In their closing arguments, the prosecutors begged the jurors to think logically: it was ridiculous to imagine that the texts between Dixon and Shepard were about taking photos. Dixon was pushing his friend to commit murder. Dixon’s attorneys, in turn, admitted to the jury that the plastic surgeon had certainly exercised poor judgment in getting involved with Shepard. But there was no evidence indicating that he’d had anything to do with Sonnier’s murder. They also pointed out that according to the law, when a witness like Shepard makes an out-of-court statement about a crime, even if it is a police confession, that statement cannot be presented to a jury to prove or disprove guilt (it can be used only to impeach the credibility of that witness).

After eight hours of deliberation, the jury was split: at least two jurors and possibly as many as six said there was no way they would ever be convinced that Dixon was guilty beyond a reasonable doubt. Without a unanimous verdict, the judge declared a mistrial and Dixon was returned to jail, on the same $10 million bond, to await his retrial, which will reportedly take place later this year.

Because the judge has issued a gag order preventing all parties in the case from talking to the media, prosecutors are not saying how they plan to convict Dixon at the next trial. Their best hope, of course, is to persuade Shepard to testify that his original confession to police was true. But will he? Rumors are flying that Dixon somehow got word to Shepard promising to take care of his children financially if Shepard did not finger him at the original trial. Or maybe no deal was made at all. Maybe Shepard feels genuine remorse for confessing to police and dragging Dixon down with him. After all, as he said at trial, Dixon was his close friend, and he wants them to remain close. “I mean, we haven’t been able to communicate in twenty-seven months,” he testified, “but I still hold him in fondness and affection.”

Shetina has stayed out of the spotlight while she waits to return to court to testify again. (Among other things, she has deactivated her Facebook page.) But she has been able to move on with her life: she has started dating a man who owns a custom-graphics and screen-printing business in Abilene.7 When people ask her about Dixon, she says she rues the day she ever met him.

Dixon tells those who visit him in jail that he is certain he will be acquitted at the next trial and will soon be able to reconnect with his children. He says that he does not think about Shetina—that she is part of his past.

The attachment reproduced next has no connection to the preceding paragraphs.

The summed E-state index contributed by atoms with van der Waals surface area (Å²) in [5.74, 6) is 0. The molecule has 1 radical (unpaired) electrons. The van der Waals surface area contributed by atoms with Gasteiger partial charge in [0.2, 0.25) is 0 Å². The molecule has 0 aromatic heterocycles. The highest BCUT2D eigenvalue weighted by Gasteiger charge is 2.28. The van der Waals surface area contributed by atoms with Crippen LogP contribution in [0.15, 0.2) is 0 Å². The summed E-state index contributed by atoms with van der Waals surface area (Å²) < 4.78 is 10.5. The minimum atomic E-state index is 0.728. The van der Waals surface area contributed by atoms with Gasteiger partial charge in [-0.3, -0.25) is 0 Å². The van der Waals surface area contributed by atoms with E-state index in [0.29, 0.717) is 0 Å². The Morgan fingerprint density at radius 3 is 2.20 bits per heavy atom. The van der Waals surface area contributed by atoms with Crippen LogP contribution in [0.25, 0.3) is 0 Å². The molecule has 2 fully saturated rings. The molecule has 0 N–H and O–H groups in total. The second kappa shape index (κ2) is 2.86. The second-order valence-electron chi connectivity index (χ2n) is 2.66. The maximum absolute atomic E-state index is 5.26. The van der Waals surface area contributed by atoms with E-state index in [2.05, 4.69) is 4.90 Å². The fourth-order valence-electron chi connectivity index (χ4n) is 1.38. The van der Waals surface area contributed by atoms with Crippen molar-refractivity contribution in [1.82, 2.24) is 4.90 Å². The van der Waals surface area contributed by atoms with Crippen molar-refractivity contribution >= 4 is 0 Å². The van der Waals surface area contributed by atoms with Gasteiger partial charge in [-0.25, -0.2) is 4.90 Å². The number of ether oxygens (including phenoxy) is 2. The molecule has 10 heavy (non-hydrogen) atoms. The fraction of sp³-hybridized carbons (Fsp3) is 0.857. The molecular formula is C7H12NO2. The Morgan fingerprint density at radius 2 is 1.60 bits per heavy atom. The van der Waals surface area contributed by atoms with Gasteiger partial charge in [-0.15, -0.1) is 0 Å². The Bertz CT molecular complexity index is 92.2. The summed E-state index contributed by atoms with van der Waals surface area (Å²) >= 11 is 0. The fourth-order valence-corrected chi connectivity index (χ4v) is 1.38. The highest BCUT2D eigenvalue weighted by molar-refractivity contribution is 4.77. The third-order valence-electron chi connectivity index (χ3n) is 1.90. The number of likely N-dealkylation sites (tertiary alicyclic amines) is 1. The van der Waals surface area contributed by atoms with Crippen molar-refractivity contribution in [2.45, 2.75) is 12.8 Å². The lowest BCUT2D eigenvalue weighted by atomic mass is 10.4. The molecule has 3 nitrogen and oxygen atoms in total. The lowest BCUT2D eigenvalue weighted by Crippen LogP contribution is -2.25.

But one can only wonder what Dixon is really thinking. During the trial, a couple of Sonnier’s ex-girlfriends were called to the witness stand. Each testified that she had received calls from Sonnier in the weeks before his death, asking if she would be willing to meet for a romantic rendezvous. Apparently, Sonnier had grown weary of Shetina. He enjoyed dating her, but he preferred his freedom.8

During the testimony of Sonnier’s ex-girlfriends, Dixon had listened intently. At that moment, he must have been thinking to himself that if he had simply let Sonnier’s relationship with Shetina run its course, he might have had another chance to win her over. This time around, he would have been able to give her an engagement ring rather than a membership to a tea-of-the-month club. He would have been able to take her to Paris.

They could have had a beautiful life together—the kind of life he had always wanted. If only he had waited.

Editors’ note: This story contained multiple passages that Richelle Shetina claimed to be misleading or incorrect. In a letter, her lawyer writes that she was portrayed as a “gold-digging-marriage and relationship-wrecking divorcée.” We did not intend for our story to communicate that meaning or assert its truth. Shetina’s lawyer writes that she “had ended her relationship for entirely non-financial reasons with Dr. [Mike] Dixon months before she ever met Dr. Sonnier, and when she fell in love with Dr. Sonnier, it was for reasons unrelated to his wealth and status.” We also did not intend to suggest that she would have resumed a romantic relationship with Dixon, whom she had dated prior to meeting Sonnier. Dixon now stands accused of his murder.